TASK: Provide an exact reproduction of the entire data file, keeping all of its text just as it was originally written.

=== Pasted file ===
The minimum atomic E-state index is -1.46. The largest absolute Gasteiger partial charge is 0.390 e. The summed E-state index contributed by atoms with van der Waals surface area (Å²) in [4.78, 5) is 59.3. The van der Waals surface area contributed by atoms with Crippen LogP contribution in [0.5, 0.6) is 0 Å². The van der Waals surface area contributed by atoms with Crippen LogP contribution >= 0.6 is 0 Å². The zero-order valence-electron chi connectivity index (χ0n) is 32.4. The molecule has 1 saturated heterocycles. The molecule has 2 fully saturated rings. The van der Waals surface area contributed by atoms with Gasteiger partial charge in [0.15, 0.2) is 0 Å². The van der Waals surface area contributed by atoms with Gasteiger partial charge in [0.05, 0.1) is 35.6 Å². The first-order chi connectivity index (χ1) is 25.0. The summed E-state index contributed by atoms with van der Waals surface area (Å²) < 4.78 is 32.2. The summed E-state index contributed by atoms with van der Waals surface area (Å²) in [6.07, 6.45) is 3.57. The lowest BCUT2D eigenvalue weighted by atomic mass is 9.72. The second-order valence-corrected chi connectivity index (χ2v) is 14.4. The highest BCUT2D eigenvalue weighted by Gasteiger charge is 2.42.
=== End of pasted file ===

The minimum atomic E-state index is -1.46. The largest absolute Gasteiger partial charge is 0.390 e. The summed E-state index contributed by atoms with van der Waals surface area (Å²) in [4.78, 5) is 59.3. The van der Waals surface area contributed by atoms with Crippen LogP contribution in [0.5, 0.6) is 0 Å². The van der Waals surface area contributed by atoms with Crippen LogP contribution >= 0.6 is 0 Å². The zero-order valence-electron chi connectivity index (χ0n) is 32.4. The molecule has 1 saturated heterocycles. The molecule has 2 fully saturated rings. The van der Waals surface area contributed by atoms with Gasteiger partial charge in [0.15, 0.2) is 0 Å². The van der Waals surface area contributed by atoms with Gasteiger partial charge in [0.05, 0.1) is 35.6 Å². The first-order chi connectivity index (χ1) is 25.0. The summed E-state index contributed by atoms with van der Waals surface area (Å²) < 4.78 is 32.2. The summed E-state index contributed by atoms with van der Waals surface area (Å²) in [6.07, 6.45) is 3.57. The lowest BCUT2D eigenvalue weighted by atomic mass is 9.72. The second-order valence-corrected chi connectivity index (χ2v) is 14.4. The highest BCUT2D eigenvalue weighted by Gasteiger charge is 2.42.